is the same as amhaon, amh denying that it was but one, it being two, Macha gave birth to on that occasion. And hence it was called Eamhain Mhacha, according to this opinion. After this, Macha Mhongruadh was slain by Reachtaidh Righdhearg.

Reachtaidh Righdhearg son of Lughaidh Laighdhe, son of Eochaidh, son of Oilill Fionn, son of Art, son of Lughaidh Laimhdhearg, son of Eochaidh Uaircheas of the race of Eibhear, held the sovereignty of Ireland twenty years. He was called Reachtaidh Righdhearg from his having a red fore-arm, that is, the end of a red fore-arm; and he was slain by Ughaine Mor to avenge his foster-mother.

Ughaine Mor son of Eochaidh Buadhach, son of Duach Laghrach, son of Fiachaidh Tolgrach, son of Muireadhach Bolgrach, son of Simeon Breac, son of Aodhan Glas, son of Nuadha Fionn Fail, son of Giallchaidh, son of Oilill Olchaoin, son of Siorna Saoghlach of the race of Eireamhon, held the sovereignty of Ireland thirty years, or according to others forty years. He was called Ughaine Mor, as his reign was great, since he held sway over the islands of western Europe; and this Ughaine had twenty-five children, namely twenty-two sons and three daughters. When these children grew up, each of them had a special retinue; and when they went on free circuit round Ireland, where one of the sons stayed at night, another son stayed on the morrow. Thus they went on in succession, so that wherever they directed their steps they exhausted all the food and provisions in the district. And when the men of Ireland observed this, they went to complain of this injury to Ughaine, the king. And it was mutually agreed on to divide Ireland into twenty-five parts, and to give each of these children his own part, and not to permit any one of them to be a burden to another's portion. Hence some poet composed this stanza:

    1. Ughaine the proud, the noble,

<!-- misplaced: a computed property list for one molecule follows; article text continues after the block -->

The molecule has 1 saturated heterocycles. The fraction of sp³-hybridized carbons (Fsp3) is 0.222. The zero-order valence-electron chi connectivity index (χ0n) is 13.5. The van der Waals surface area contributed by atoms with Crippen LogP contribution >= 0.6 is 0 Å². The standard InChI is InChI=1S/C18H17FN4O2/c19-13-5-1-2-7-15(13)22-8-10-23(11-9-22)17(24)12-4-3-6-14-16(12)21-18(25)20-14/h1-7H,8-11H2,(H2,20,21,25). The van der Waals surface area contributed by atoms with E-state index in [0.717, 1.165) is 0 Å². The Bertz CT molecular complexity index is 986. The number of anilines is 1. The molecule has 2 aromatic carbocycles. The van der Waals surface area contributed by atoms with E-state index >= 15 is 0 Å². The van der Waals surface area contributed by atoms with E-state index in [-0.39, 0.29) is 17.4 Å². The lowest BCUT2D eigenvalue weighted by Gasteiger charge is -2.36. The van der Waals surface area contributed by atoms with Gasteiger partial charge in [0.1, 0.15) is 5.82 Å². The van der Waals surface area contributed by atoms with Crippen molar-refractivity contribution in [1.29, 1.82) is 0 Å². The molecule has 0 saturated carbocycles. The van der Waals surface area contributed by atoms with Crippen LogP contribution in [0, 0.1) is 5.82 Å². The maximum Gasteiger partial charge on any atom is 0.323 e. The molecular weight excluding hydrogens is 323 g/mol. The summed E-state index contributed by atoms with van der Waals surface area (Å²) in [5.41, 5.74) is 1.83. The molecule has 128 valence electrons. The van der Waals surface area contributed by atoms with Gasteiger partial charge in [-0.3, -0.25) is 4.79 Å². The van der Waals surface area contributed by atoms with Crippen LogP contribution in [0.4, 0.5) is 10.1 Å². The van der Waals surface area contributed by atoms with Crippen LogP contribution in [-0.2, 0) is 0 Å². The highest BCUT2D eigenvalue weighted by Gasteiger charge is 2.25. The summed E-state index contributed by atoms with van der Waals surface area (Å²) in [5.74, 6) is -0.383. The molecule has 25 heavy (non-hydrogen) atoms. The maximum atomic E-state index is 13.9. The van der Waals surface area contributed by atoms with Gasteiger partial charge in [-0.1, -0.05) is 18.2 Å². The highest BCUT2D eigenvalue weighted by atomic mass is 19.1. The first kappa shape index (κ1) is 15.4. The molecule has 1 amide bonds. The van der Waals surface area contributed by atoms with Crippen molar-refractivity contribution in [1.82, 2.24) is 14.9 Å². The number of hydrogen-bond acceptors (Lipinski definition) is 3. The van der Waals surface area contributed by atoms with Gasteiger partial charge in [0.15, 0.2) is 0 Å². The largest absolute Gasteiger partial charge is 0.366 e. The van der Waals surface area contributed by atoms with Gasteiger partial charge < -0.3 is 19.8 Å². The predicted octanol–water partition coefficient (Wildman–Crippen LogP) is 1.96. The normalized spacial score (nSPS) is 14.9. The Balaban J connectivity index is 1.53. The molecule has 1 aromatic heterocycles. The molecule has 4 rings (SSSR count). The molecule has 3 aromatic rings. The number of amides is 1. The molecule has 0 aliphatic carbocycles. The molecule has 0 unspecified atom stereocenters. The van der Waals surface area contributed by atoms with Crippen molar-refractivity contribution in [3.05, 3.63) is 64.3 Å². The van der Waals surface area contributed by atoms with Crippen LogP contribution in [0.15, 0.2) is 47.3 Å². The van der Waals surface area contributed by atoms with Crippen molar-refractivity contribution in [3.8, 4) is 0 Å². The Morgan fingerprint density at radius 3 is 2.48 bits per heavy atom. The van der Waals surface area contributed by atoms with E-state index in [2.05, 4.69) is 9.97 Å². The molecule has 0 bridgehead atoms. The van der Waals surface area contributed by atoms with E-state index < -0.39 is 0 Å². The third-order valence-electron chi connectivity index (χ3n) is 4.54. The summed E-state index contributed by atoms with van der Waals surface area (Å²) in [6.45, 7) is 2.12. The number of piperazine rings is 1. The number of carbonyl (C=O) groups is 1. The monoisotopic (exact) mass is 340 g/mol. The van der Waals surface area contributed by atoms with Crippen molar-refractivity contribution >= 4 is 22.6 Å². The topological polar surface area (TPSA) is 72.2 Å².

Whose victorious dwelling was Banbha,
      His children divided rightly
      Erin into twenty-five portions.


And it was according to these divisions that rents and duties used to be paid to every king who reigned in Ireland for three hundred years, that is, from the time of Ughaine to the time of the provincials who lived when Eochaidh Feidlioch was king of Ireland, as the poet says in this quatrain:

    1. Three hundred years lasting the reproach,
      Until the provincials arose,
      Five without faith in their hearts,
      Shared between them Ughaine's Erin.

It was Eochaidh Feidhlioch who divided the provinces of Ireland amongst the following. He gave the province of Ulster to Fearghus son of Leide; he gave the province of Leinster to Rossa son of Fearghus Fairrge; he gave the two provinces of Munster to Tighearnach Teidbheannach son of Luchta, and to Deaghaidh son of Sin; similarly he gave the province of Connaught to three, namely, to Fidhic son of Feig, to Eochaidh Allad, and to Tinne son of Connraidh, as we shall hereafter set forth when we are treating of Eochaidh Feidhleach's own reign. Still this division of Ireland among the children of Ughaine held good until the children of Ughaine had died without issue, except two, namely, Cobhthach Caol mBreagh and Laoghaire Lorc, from whom come all that survive of the race of Eireamhon. And Ughaine Mor himself was slain by Badhbhchaidh son of Eachaidh Buadhach his own brother in Tealach an Choscair. But Badhbhchaidh held the sovereignty of Ireland only a day and a half when he was slain by Laoghaire Lorc to avenge his father.